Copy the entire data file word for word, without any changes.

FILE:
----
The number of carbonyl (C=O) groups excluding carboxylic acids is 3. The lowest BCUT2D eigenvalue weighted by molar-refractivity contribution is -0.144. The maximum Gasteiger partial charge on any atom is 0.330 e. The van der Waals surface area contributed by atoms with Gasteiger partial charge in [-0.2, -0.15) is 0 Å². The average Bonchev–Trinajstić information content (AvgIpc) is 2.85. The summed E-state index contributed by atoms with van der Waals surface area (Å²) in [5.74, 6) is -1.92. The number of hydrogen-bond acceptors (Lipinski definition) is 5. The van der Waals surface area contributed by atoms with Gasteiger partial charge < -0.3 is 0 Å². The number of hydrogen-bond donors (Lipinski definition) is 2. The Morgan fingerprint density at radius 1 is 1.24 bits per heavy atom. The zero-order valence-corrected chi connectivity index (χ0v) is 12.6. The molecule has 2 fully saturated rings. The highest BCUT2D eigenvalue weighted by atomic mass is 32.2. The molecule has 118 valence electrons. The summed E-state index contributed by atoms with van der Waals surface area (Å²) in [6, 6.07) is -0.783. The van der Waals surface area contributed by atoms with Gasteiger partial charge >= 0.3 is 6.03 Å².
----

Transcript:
The number of carbonyl (C=O) groups excluding carboxylic acids is 3. The lowest BCUT2D eigenvalue weighted by molar-refractivity contribution is -0.144. The maximum Gasteiger partial charge on any atom is 0.330 e. The van der Waals surface area contributed by atoms with Gasteiger partial charge in [-0.2, -0.15) is 0 Å². The average Bonchev–Trinajstić information content (AvgIpc) is 2.85. The summed E-state index contributed by atoms with van der Waals surface area (Å²) in [5.74, 6) is -1.92. The number of hydrogen-bond acceptors (Lipinski definition) is 5. The van der Waals surface area contributed by atoms with Gasteiger partial charge < -0.3 is 0 Å². The number of hydrogen-bond donors (Lipinski definition) is 2. The Morgan fingerprint density at radius 1 is 1.24 bits per heavy atom. The zero-order valence-corrected chi connectivity index (χ0v) is 12.6. The molecule has 2 fully saturated rings. The highest BCUT2D eigenvalue weighted by atomic mass is 32.2. The molecule has 118 valence electrons. The summed E-state index contributed by atoms with van der Waals surface area (Å²) in [6, 6.07) is -0.783. The van der Waals surface area contributed by atoms with Gasteiger partial charge >= 0.3 is 6.03 Å².